NH financial adviser gets 8 -year sentence in Maine caseBy DAVE SOLOMON
New Hampshire Union Leader
November 05. 2012 8:48PM
CARIBOU, Maine - A Manchester, N.H., financial adviser was sentenced on Friday to eight years in prison, with five years suspended, after being convicted by a jury in northern Maine on charges he bilked a St. Agatha couple out of nearly $200,000 through an investment scam built around a fabricated television special that was supposed to feature model-celebrity Carmen Electra.
James A. Philbrook was also sentenced to three years of probation and ordered to pay restitution totaling $195,000 by Justice E. Allen Hunter after a two-hour sentencing hearing at the Aroostook County Courthouse. Philbrook was found guilty by an Aroostook County jury in September on two felony charges of theft by unauthorized taking and securities fraud stemming from the 2005-06 scam, which also triggered charges in New Hampshire.
The N.H. Department of Securities Regulation took administrative action against Philbrook on Sept. 7, based on allegations that a Nashua couple lost $20,000 and an Enfield victim lost $22,000 investing in the Carmen Electra scam. The New Hampshire order required Philbrook to pay $237,000 in restitution to victims in both states, a fine of $12,500 and investigative expenses of $10,000.
During the trial in Maine, the state presented evidence that Philbrook, who had been the couple's financial adviser for more than a decade, approached them with a proposal for a pay-per-view cable event. The couple invested $145,000 at first, then another $50,000 based on their long-standing relationship with Philbrook, according to Maine prosecutors.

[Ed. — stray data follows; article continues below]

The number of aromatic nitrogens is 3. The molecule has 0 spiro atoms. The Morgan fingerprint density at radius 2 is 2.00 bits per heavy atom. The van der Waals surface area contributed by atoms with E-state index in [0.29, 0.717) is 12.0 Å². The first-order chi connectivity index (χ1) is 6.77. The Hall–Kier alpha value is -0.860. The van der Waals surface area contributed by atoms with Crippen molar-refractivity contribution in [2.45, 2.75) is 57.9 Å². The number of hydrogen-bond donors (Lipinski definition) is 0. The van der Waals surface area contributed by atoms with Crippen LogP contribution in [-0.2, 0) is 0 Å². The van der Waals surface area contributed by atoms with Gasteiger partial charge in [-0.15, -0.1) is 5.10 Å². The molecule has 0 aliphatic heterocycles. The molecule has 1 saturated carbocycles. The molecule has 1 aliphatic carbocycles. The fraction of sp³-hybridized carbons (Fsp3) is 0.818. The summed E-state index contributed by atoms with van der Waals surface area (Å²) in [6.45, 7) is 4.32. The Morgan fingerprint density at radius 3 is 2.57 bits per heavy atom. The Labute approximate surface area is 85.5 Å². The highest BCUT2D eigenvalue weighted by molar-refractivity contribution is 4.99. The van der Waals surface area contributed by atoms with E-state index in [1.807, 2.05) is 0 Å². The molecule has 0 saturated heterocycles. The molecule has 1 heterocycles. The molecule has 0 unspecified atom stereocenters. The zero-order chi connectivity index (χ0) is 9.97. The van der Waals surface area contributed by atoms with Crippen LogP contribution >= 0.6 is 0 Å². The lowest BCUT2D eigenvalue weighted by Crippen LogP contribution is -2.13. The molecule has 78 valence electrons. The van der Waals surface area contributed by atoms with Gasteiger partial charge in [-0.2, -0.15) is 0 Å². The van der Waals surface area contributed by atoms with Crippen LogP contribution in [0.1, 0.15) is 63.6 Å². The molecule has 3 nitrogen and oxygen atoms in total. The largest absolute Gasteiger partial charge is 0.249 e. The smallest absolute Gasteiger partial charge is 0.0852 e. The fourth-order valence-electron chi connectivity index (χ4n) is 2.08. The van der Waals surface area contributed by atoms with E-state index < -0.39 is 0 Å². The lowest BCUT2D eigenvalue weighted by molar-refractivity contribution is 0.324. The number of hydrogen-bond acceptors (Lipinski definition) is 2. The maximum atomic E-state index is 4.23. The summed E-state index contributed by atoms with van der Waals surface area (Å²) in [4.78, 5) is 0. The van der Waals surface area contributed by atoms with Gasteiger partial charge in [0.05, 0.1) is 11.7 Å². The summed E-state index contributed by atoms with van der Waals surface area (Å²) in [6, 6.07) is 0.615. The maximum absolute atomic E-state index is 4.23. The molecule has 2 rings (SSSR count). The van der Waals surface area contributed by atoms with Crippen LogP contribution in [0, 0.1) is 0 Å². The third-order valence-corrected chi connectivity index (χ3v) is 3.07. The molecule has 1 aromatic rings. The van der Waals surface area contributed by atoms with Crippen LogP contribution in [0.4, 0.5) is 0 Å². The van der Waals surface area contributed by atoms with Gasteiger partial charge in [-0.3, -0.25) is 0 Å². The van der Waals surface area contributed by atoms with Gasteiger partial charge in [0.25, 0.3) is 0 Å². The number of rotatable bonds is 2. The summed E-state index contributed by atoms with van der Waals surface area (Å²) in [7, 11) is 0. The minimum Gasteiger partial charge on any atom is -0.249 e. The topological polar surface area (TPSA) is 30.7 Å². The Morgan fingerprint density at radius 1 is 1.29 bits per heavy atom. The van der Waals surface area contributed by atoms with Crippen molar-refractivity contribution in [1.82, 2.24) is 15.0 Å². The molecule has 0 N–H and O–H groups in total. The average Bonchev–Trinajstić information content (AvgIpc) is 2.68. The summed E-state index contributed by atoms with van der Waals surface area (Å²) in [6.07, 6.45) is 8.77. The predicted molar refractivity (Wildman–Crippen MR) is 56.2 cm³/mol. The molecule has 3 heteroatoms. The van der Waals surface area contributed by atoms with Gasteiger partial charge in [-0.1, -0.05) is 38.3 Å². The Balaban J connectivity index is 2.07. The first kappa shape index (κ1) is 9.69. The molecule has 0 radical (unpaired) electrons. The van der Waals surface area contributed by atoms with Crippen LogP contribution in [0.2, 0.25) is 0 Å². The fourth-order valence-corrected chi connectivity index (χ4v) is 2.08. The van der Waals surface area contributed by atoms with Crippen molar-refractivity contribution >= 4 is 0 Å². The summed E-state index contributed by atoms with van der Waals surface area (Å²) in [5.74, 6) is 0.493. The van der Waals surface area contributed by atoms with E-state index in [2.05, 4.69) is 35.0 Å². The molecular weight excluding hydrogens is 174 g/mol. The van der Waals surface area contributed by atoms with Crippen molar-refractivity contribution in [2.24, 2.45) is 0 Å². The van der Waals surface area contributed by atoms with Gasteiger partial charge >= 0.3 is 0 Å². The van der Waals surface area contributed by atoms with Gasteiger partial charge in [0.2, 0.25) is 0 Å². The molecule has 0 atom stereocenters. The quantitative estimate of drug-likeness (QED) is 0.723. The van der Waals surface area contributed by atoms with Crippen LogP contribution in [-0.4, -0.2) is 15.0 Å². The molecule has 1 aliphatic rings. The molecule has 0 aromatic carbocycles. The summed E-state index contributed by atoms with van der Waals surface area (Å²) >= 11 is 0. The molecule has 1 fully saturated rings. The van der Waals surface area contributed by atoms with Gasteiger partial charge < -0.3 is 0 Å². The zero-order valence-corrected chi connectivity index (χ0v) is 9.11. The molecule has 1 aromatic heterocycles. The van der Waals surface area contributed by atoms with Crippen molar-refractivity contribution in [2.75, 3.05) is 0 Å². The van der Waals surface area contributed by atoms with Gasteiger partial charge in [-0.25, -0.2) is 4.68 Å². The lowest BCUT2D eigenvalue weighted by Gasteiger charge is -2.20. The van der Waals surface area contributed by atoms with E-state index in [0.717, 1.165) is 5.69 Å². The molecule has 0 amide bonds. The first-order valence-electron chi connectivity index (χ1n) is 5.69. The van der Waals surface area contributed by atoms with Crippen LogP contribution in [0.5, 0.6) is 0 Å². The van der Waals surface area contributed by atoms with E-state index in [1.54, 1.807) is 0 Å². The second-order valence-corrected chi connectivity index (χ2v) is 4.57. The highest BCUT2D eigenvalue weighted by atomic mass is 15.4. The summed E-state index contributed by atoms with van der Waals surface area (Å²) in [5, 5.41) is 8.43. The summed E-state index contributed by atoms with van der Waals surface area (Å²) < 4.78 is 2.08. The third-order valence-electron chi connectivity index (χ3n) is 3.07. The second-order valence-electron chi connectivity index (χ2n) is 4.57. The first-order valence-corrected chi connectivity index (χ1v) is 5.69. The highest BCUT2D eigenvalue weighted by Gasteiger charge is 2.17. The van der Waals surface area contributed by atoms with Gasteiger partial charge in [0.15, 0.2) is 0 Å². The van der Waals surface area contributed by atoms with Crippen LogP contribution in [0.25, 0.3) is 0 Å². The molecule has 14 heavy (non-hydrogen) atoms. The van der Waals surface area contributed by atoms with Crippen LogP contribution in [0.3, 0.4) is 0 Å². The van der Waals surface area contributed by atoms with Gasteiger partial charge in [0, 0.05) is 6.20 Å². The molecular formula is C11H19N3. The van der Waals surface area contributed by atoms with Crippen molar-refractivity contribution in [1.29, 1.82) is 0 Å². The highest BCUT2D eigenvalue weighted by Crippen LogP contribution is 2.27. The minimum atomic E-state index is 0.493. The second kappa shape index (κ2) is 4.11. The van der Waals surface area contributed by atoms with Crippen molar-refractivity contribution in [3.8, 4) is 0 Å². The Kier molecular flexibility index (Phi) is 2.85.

"In reality, Philbrook used nearly half of the investment to pay back money his son Stefan had embezzled from an employer, and used the rest for his own investments or expenses," said Judith M. Shaw, administrator of the Maine Office of Securities. "The verdict indicated that the jury didn't believe Philbrook's testimony that the funds provided by the St. Agatha couple were merely personal loans that he could use however he wished."
Philbrook, 63, could be subject to criminal prosecution in New Hampshire as well.
Jim Boffetti, an attorney with the consumer bureau in the N.H. Attorney General's office, said his office is consulting with the state Securities Bureau, but could not comment further.
Jeff Pickering, a Houlton attorney representing Philbrook, told the Bangor Daily News after the sentencing hearing that his client would appeal. The newspaper reported that both Maine victims gave emotional testimony at the sentencing hearing, with one of them calling Philbrook "a thief, a crook and a rat."
"Today's sentencing sends a clear message to those who would commit securities fraud," Shaw said. "Maine officials are working hard to protect investors and are taking strong action whenever advantage is taken of individuals, families or businesses in our state. Maine won't tolerate investment scams and outright fraud."